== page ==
The orchestral intermezzo “The Walk to the Paradise Garden” (a tone poem in its own right) is included in the opera just before the final scene. Sali and Vrenchen, the “Romeo and Juliet” of the opera village, walk hand in hand to the “Paradise Garden”— a beautiful garden run wild belonging to a dilapidated country house with a high veranda. The music that accompanies them is shot through with poignant contemplation as the orchestra recapitulates earlier thematic material of the opera with the glorious principal melody reaching a climax of great beauty.

MAX BRUCH was a German romantic composer, violinist, teacher, and conductor who wrote more than 200 works, including three violin concertos, the first of which has become a prominent staple of the standard violin repertoire. After studying philosophy and art in Bonn in 1859, Bruch had a long career as a teacher, conductor, and com- poser, advancing along musical posts in Germany. His complex and well-structured works in the German Romantic musical tradition places him in the genre of Romantic classicism exemplified by Johannes Brahms rather than the opposing “New Music” of Franz Liszt and Richard Wagner. At the height of his career, he spent three seasons as conductor of the Liverpool Philharmonic Society (1880-1883).

Bruch composed the Romanze for Viola and Orchestra in 1911 for Maurice Vieux, the principal viola player of the Paris Opera and Conservatoire Orchestra. Within this single movement marked Andante con moto, Bruch makes the viola express a variety of moods that become more and more agitated through the use of mixed rhythms, triplets and dotted notes, and a series of fast arpeggios and abrupt chords. The first theme remains recognizable throughout the piece, played by one of the orchestra instruments, while the viola elaborates. Then there is a serene, new theme all in triplets presented by the viola and taken by the whole orchestra. After much tension the first theme returns, initially only mentioned by the viola with the other instruments replying to it, and then played nearly as completely as it was at the beginning. The other musical ideas are also repeated here, as a summary of the whole work that ends with less and less energy in a pianissimo long chord.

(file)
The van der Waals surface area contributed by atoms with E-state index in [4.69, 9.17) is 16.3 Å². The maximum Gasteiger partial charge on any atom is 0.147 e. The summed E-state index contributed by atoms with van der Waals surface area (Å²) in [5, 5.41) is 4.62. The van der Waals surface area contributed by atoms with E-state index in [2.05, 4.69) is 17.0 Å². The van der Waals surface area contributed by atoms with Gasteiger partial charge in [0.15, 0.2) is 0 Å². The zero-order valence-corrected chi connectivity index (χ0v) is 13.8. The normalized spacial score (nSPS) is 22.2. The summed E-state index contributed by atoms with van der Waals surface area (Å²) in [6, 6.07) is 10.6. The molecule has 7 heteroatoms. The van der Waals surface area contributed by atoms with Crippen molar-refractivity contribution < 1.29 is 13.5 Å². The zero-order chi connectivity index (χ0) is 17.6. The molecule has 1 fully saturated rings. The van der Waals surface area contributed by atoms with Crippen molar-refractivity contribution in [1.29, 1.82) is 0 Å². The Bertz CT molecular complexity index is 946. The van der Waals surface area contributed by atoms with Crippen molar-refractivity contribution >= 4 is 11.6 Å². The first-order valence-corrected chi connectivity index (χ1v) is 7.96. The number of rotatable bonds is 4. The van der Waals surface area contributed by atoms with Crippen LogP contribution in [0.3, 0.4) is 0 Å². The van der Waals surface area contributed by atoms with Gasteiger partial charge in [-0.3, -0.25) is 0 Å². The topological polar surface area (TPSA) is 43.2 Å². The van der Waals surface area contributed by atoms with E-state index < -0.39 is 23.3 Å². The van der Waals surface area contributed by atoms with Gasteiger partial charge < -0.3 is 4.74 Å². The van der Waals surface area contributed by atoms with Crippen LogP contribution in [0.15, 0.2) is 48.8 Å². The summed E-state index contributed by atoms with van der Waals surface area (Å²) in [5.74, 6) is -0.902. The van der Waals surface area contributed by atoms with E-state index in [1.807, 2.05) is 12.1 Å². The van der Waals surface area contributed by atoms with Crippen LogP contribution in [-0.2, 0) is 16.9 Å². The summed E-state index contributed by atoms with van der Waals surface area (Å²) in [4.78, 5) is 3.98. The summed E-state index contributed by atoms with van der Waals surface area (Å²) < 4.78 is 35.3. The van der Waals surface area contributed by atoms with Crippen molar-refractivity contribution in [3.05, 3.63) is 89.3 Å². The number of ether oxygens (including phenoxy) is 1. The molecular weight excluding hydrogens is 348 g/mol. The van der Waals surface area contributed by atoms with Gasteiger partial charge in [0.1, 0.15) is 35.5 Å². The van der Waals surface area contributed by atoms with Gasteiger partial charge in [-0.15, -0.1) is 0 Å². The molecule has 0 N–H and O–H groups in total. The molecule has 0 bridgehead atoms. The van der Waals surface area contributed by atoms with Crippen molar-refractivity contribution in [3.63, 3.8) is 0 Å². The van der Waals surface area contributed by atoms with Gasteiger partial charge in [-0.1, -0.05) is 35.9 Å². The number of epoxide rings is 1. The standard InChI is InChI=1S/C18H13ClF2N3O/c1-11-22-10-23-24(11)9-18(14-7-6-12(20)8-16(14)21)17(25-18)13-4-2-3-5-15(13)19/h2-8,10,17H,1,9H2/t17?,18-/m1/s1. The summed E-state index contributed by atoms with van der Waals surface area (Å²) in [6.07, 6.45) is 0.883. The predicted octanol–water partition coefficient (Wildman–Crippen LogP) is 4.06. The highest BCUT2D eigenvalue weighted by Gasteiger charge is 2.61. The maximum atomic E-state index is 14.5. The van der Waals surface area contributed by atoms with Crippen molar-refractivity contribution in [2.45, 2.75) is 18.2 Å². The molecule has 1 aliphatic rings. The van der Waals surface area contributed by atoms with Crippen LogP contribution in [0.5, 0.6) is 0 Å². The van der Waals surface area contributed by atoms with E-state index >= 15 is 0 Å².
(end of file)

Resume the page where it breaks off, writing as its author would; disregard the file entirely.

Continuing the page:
PYOTR ILYICH TCHAIKOVSKY was the first Russian composer/ conductor to make a lasting impression internationally. By the end of his long and fruitful career he had composed symphonies, concertos, operas, ballets, and chamber music—some of which are among the most popular theatrical music in the classical repertoire. In 1860, Russian composer Mily Balakirev suggested to Tchaikovsky, who was only 29 at the time, that he try using Shakespeare’s Romeo and Juliet as a theme. Tchaikovsky took his friend’s advice and began to work on an overture incorporating a Friar Laurence introductory section, the conflict between the Capulets and the Montagues, and Romeo and Juliet’s love theme. The work was difficult and painstaking, for Tchaikovsky polished and scrutinized the piece for several years before arriving at something he could make public. He premiered an early draft in March 1870 to a less-than-enthusiastic audience. After several more revisions the final version was ready, and it would become his first major masterpiece.

Tchaikovsky used traditional sonata form for his overture. A slow introduction describes the matchmaker Friar Laurence, using wood- wind chords. A heavy martial theme follows in the Allegro giusto section, describing the conflict between the feuding families. Tension builds, and the low woodwinds transition listeners to the lovers’ theme. The development section explores the violence between the families while Friar Laurence tries to make peace. We then hear a recapitulation of the love theme featuring the horn. The battle is interrupted, and woodwind chords point to the deaths of the two lovers. An insistent drumbeat accompanies the love theme and resolves in the closing bars.

— Jane Rausch

2023 March 12 Flyer

Sunday, March 12, 2023 at 3:00 p.m.

Holyoke Community College

Romeo and Juliet: Wedding Procession – Charles Gounod
Romance, Op. 11 – Antonín Dvorák
Ronald Gorevic, violin
The Walk to the Paradise Garden – Frederick Delius

Romanze, Op. 85 – Max Bruch
Ronald Gorevic, viola
Romeo and Juliet, Overture–Fantasy – Pyotr Ilyich Tchaikovsky

Past Concerts

With Our Thanks for Their Support:

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This program is supported in part by the Massachusetts Cultural Council; the Holyoke Cultural Council, and the South Hadley Cultural Council, both of which are supported by the Mass Cultural Council, a state agency.

Thanks Also: